Hawaii Discoveries 1 Spanish vs British

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The Europeans were fascinated by Pacific Islanders’ comfort in the water

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Lieutenant Phillips also fired and the marines on shore and the sailors in the boats began firing. Cook turned, ordered the boats to cease firing and come in close, and then started toward the water. The Hawaiians carried away the bodies of Cook and the four marines; Cook's body was treated like that of a high chief. Some of the journals of the voyage blame Lieutenant Williamson for not making a vigorous effort to protect the party on shore; and a recent writer, a British naval officer, says flatly that "Cook's death must lie at his [Williamson's] door.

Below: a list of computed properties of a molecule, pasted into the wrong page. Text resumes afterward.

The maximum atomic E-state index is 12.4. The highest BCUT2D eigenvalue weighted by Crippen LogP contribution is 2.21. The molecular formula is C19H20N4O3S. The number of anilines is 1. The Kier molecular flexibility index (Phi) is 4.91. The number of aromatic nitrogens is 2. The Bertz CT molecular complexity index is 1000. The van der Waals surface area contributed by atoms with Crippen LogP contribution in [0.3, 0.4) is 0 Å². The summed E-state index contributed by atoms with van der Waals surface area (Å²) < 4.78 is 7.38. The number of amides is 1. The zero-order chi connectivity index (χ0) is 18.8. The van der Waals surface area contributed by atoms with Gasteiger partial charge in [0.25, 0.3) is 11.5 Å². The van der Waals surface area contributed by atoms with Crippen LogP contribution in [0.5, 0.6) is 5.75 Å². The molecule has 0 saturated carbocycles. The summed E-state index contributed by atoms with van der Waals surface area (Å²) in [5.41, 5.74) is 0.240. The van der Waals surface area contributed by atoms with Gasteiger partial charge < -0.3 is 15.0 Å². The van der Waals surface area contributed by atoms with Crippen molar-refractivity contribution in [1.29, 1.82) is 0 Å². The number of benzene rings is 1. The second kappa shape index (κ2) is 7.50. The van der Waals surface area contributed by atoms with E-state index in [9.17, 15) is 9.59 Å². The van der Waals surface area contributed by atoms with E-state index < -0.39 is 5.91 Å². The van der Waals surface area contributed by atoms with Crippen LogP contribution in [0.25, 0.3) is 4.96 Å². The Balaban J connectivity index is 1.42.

Captain Clerke, who succeeded to the command of the expedition, decided upon a conciliatory policy in the hope of restoring peace and recovering the bodies of the slain Englishmen; most of the Hawaiian priests and a few of the chiefs evidently favored such a policy; but it was a difficult one to carry out. The hot anger on both sides kindled by the tragic affray of February 14 was not easily cooled. During the next few days there was desultory fighting, in which the Hawaiians exhibited great courage and daring in the face of gunfire, a good many of them being killed; a number of houses, behind which the native warriors sheltered themselves, were burned down by the foreigners; a few of the latter indulged in reprisals for which even savages might blush.